Zika virus disrupts gene expression in human myoblasts and myotubes: Relationship with susceptibility to infection

Riederer, Ingo, Mendes-da-Cruz, Daniella, Cordenonsi da Fonseca, Guilherme, Gonzalez, Mariela Natacha, Brustolini, Otavio, Rocha, Cassia, Loss, Guilherme, Biso de Carvalho, Joseane, Menezes, Mariane Talon et al (2022) Zika virus disrupts gene expression in human myoblasts and myotubes: Relationship with susceptibility to infection. PLoS Neglected Tropical Diseases, 16 (2). e0010166. ISSN 1935-2727

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Official URL: https://doi.org/10.1371/journal.pntd.0010166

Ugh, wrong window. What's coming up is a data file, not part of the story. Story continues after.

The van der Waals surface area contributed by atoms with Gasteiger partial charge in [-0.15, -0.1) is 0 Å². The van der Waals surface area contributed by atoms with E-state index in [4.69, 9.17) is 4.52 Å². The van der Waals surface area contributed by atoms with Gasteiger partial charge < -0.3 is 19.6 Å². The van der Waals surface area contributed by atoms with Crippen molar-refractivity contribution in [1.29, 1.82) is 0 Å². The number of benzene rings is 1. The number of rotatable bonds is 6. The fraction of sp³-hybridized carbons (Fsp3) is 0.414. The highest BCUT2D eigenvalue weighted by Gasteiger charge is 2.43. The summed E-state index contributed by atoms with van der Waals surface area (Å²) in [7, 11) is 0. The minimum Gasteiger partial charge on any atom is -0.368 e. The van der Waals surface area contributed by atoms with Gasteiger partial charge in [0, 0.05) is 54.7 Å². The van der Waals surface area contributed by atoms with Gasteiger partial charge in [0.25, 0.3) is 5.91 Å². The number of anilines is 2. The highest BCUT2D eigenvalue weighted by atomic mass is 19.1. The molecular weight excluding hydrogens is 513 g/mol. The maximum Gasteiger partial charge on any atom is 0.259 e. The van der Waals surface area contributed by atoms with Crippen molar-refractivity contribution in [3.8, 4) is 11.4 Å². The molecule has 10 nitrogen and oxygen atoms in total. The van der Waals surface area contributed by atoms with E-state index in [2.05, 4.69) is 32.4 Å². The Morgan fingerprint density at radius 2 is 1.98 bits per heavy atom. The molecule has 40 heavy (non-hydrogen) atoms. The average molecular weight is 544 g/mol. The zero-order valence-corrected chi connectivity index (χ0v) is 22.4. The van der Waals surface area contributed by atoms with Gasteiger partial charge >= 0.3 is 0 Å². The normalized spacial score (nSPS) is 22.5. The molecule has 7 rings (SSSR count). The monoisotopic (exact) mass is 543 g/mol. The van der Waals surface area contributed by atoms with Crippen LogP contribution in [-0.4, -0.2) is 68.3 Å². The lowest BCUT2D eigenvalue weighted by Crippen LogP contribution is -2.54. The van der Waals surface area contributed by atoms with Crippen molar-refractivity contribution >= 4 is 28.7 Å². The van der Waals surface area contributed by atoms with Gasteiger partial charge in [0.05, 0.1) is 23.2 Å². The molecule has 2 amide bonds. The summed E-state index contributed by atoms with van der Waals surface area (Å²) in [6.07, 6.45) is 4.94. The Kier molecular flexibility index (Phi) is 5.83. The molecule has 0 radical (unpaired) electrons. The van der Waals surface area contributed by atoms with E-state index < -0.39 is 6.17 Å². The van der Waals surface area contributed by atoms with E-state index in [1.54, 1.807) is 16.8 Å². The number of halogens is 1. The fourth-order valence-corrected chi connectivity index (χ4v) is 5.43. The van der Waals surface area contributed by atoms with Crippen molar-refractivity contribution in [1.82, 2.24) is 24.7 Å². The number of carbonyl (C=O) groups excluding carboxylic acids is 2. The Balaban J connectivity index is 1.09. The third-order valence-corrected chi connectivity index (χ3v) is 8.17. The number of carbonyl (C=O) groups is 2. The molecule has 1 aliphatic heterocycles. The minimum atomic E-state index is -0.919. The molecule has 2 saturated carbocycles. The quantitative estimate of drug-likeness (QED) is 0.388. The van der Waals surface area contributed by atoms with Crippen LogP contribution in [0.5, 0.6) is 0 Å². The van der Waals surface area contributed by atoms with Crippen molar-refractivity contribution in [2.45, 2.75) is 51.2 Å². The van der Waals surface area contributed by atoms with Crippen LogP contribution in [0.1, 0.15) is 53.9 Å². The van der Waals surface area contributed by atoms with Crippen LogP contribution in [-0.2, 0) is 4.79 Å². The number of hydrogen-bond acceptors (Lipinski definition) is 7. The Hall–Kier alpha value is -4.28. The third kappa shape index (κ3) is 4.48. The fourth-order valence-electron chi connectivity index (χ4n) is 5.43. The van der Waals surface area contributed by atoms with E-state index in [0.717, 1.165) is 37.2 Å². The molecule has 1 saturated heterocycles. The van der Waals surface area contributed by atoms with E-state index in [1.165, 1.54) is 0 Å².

The tropism of Zika virus (ZIKV) has been described in the nervous system, blood, placenta, thymus, and skeletal muscle. We investigated the mechanisms of skeletal muscle susceptibility to ZIKV using an in vitro model of human skeletal muscle myogenesis, in which myoblasts differentiate into myotubes. Myoblasts were permissive to ZIKV infection, generating productive viral particles, while myotubes controlled ZIKV replication. To investigate the underlying mechanisms, we used gene expression profiling. First, we assessed gene changes in myotubes compared with myoblasts in the model without infection. As expected, we observed an increase in genes and pathways related to the contractile muscle system in the myotubes, a reduction in processes linked to proliferation, migration and cytokine production, among others, confirming the myogenic capacity of our system in vitro. A comparison between non-infected and infected myoblasts revealed more than 500 differentially expressed genes (DEGs). In contrast, infected myotubes showed almost 2,000 DEGs, among which we detected genes and pathways highly or exclusively expressed in myotubes, including those related to antiviral and innate immune responses. Such gene modulation could explain our findings showing that ZIKV also invades myotubes but does not replicate in these differentiated cells. In conclusion, we showed that ZIKV largely (but differentially) disrupts gene expression in human myoblasts and myotubes. Identifying genes involved in myotube resistance can shed light on potential antiviral mechanisms against ZIKV infection.

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